- Speed Skating
Speedskating 101 with former coach of Olympians
It is that time again. Every two years, the world gets Olympic fever, and this year it’s the Winter Olympics in Sochi, Russia. We also wake up from a four-year hibernation from paying attention to the United States' most successful Winter Olympic sport, speed skating.
The real question is, are you ready for some speed skating? If you are an Olympics fan, and you are not up to date on your speed skating, make like a skater waiting to start a race. Take a deep breath and relax. This guy who has coached some of our current U.S. Olympians is here to help.
Over the next few articles, I will be giving you a crash course in the sport of speed skating, a preview of the races, and our American contenders.
Let’s get started.
Speedskating is broken into two categories; long track and short track. Both are called speed skating. Both types turn left, but that is about all that is the same.
What are the differences?
1. Track size: Long track uses a two lane, 400 meter oval, like the outer oval at the Pettit National Ice Center. Short track, on the other hand, uses a single lane, 111 meter oval laid out on an international size hockey rink.
2. Types of skates: While at a glance they look the same, there are big differences. First, the long track skates (also know as clap skates) are hinged at the front just under the ball of the skater’s foot, allowing for longer contact with the ice, therefore a longer push.
For safety reasons, short track blades are fixed blades and cannot be hinged or separate in any way. Short track blades are also offset to the left on the boot and the boot is higher off the ice than a long track skate. This is due to how sharp the turns are in short track, and how far the skaters have to lean into the turns.
Long track turns are not as sharp, so the boot is closer to the ice and the blades are more centered in the foot. Both type of boots are custom-molded to each athlete’s foot and the blades are bent and shaped to each skater’s preference. Oh, and did I mention those blades are razor sharp?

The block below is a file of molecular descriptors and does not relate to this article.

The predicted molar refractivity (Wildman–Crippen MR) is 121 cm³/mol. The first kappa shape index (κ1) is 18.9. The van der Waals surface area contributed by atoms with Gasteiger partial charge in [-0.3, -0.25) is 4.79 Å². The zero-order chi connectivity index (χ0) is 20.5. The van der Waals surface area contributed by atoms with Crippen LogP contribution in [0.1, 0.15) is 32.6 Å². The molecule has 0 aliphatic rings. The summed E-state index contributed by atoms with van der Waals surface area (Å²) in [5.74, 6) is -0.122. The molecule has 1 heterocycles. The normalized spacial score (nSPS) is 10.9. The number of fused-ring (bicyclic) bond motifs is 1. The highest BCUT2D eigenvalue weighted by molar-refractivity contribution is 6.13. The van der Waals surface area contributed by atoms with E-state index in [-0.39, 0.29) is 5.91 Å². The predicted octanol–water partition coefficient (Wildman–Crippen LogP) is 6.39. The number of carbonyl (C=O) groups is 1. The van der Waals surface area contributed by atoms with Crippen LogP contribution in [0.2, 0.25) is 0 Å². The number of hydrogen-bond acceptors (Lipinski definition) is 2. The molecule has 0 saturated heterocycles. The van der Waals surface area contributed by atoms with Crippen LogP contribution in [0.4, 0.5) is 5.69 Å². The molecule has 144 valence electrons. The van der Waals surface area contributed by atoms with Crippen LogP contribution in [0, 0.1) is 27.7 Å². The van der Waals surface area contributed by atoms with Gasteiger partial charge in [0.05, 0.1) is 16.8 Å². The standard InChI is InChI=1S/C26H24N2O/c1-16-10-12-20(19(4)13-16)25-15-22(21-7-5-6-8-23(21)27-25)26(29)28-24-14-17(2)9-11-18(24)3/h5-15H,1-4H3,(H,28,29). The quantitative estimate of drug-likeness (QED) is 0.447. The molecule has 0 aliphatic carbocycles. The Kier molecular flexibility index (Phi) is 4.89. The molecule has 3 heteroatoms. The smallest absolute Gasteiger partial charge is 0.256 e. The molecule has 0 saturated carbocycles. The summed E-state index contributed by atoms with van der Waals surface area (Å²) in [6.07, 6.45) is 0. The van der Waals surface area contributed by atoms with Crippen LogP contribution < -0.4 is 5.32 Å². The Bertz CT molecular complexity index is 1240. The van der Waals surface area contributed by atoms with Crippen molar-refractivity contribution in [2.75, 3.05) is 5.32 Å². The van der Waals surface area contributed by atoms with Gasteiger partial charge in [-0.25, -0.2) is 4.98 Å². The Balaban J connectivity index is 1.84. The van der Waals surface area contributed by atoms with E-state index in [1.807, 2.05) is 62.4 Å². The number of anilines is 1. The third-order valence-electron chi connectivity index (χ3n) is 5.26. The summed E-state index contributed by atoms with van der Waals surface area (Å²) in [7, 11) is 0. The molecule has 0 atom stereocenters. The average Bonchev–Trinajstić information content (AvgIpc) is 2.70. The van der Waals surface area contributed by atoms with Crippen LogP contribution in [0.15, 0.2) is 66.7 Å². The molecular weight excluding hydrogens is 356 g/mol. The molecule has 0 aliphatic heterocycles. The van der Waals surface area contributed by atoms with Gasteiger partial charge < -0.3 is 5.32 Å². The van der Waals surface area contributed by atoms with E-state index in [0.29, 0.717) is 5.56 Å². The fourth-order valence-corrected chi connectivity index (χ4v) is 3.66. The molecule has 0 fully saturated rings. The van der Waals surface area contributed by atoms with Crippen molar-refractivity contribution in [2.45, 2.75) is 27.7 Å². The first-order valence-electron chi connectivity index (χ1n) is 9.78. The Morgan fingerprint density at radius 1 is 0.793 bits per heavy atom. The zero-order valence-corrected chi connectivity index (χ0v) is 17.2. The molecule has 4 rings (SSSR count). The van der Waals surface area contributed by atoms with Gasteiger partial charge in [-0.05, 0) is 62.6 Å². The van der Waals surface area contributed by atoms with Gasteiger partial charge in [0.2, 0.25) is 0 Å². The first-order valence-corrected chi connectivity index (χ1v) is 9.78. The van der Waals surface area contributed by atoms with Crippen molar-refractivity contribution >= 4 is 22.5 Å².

3.Suits: Long track is a full-length hooded “skin” suit, whereas a short track suit is hoodless and has knee pads and shin guards. Short track skaters are also required to wear a cut resistant layer under that skin suit, as well as neck guards. Instead of a hood, short trackers are also required to wear helmets, cut resistant gloves and shatter proof glasses.
4. How many racers at one time, and how is the race conducted? Long track is raced in pairs and athletes are compared by time to determine the winners. During a long track race, skaters will switch lanes every lap. This switch is done on the backstretch and is done to compensate for having to skate inner and outer lanes.
Starting positions are also offset by ten meters to compensate for the inner and outer lanes. The only races where the skaters are side-by-side at the start is in the 500 meter and team pursuit races.
Long track skating is all about speed, and going fast, so there's no need to worry about passing or being passed. The only time you are worried about contact is while switching lanes.
In contrast, short track is skated in a pack and the winner is whoever crosses the line first, and that isn‘t always the fastest skater. It has been compared to roller derby and Nascar on ice. These comparisons are not too far off.
While the actual speed is lower (about 10 mph), the racers are confined to a much smaller area and skaters are always at risk of contact with their competitors and the wall. Short track is raced in a format called pack style, and it is just that; a pack. Each race will have 4 to 6 athletes at the starting line at one time.
The athletes jockey for position throughout the race to put themselves in the best possible position to win. This jockeying happens at different times in the different races. A general rule is the shorter the race, the earlier and more aggressive the passing is. There is an exception to that rule; the team relay. I will cover this race in later articles, but let me sum it up in one word. Chaos!
As our Winter Games coverage continues, I'll get into the individual distances.
I am very excited for this years U.S. Olympic Team. It looks to be a competitive team with medal chance in most of the races. I also see that this team is setting up well for the future with high school-aged athletes like Emery Lehman. He'll be getting his first Olympic experiences, and he is pretty competitive as well.
There is also a chance at history with this team, as Pettit-trained Shani Davis attempts to be the first man in Olympic history to win the men’s 1000m race in three consecutive Olympics. There is a pair of female long track skaters who have been dominating the international events this year in Brittany Bowe and Heather Richardson.
There are hometown medal contenders in Tucker Fredricks and Mitch Whitmore in long track, and Alyson Dudek in short track. There is also the journey of “Fast” Eddy Alvarez from Miami among a host of other skaters with great stories.
Embedded owg_slideshow: Meet the U.S. speed skating Olympic team